The U.S. Food and Drug Administration (FDA) announced it has shut down 1,677 illegal online pharmacies, CNN reports.
The websites sold counterfeit or substandard medications, or sold drugs without appropriate safeguards. Additional websites received warnings, the article notes.
More than $41 million worth of illegal medicines were seized, and 58 people were arrested.
Some of the sites had names that were similar to legitimate pharmacy sites. For instance, the FDA closed Walgreens-Store.com. It was not associated with the pharmacy chain Walgreens, which runs Walgreens.com. The United States government worked with more than 100 countries to shut down the online pharmacies. Many of them advertised drugs such as Viagra, Levitra and Celebrex.
"These products can have none of the active ingredient that people need for the treatment of their disease," said FDA Commissioner Margaret Hamburg. "They can have too much or too little (of the ingredient); they can have toxic ingredients, and they can prevent patients from getting the actual medications that they badly need to treat their disease."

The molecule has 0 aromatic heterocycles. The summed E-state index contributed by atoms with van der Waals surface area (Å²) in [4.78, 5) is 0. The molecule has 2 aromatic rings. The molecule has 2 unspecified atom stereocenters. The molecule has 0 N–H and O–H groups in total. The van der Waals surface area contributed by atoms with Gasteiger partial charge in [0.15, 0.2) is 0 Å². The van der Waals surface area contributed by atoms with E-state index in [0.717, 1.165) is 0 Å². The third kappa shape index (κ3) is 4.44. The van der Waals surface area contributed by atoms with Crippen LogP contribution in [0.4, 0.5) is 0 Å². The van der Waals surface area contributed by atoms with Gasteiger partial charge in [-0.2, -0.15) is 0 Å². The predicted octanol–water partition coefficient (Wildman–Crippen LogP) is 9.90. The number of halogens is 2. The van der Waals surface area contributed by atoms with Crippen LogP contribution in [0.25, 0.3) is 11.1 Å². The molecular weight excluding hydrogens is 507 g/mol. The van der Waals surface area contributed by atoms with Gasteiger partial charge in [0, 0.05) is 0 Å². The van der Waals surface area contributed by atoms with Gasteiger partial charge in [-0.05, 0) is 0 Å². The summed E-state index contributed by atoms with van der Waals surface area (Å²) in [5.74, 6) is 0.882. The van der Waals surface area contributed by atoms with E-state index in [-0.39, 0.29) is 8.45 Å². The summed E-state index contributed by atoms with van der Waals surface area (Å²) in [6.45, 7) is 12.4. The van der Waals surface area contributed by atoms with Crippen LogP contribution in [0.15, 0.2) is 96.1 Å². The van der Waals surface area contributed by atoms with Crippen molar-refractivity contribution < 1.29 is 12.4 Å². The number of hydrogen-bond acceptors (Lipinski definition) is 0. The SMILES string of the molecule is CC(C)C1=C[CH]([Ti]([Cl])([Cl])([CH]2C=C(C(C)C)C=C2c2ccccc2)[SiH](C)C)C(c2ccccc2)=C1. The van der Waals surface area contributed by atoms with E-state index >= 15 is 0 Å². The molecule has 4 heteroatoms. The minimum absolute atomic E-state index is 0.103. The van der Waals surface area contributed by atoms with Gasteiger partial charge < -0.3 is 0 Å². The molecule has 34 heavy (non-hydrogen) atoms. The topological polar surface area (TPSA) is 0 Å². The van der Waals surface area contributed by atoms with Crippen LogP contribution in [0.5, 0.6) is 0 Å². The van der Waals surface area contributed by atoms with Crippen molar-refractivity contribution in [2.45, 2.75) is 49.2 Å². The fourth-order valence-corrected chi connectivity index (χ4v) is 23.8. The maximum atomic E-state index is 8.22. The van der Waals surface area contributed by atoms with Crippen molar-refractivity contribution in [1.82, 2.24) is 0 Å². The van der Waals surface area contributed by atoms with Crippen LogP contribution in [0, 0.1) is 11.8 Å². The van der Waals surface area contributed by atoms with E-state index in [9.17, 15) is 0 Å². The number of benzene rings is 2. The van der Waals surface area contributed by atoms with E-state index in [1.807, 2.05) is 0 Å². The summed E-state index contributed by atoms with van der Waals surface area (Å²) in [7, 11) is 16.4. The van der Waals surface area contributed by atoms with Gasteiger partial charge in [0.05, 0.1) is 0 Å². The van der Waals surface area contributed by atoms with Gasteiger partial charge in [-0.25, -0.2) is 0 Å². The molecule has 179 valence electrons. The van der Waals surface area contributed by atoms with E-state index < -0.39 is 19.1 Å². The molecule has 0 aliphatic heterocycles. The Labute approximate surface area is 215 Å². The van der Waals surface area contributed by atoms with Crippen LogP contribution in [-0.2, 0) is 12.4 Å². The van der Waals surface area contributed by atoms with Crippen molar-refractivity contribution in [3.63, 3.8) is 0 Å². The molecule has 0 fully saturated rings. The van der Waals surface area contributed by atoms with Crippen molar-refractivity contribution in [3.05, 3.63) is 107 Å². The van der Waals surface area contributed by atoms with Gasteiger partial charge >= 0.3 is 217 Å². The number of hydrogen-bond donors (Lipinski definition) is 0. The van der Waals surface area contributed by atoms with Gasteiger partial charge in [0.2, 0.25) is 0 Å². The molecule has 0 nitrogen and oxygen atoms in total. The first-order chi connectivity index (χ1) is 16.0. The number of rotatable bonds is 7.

Carmen Catizone, Executive Director of the National Association of Boards of Pharmacy, told CNN most of the illegal online pharmacies are based overseas, and present themselves as Canadian.
"The fact of the matter is very few, if any, of these sites are actually based in Canada or (are) Canadian," Catizone said. "In fact, they are located in China, India, Pakistan, around the world."
The group has created a list of online pharmacies it has accredited.
"Illegal online pharmacies put American consumers' health at risk by selling potentially dangerous products. This is an ongoing battle in the United States and abroad, and the FDA will continue its criminal law enforcement and regulatory efforts," John Roth, Director of the FDA's Office of Criminal Investigations, said in a news release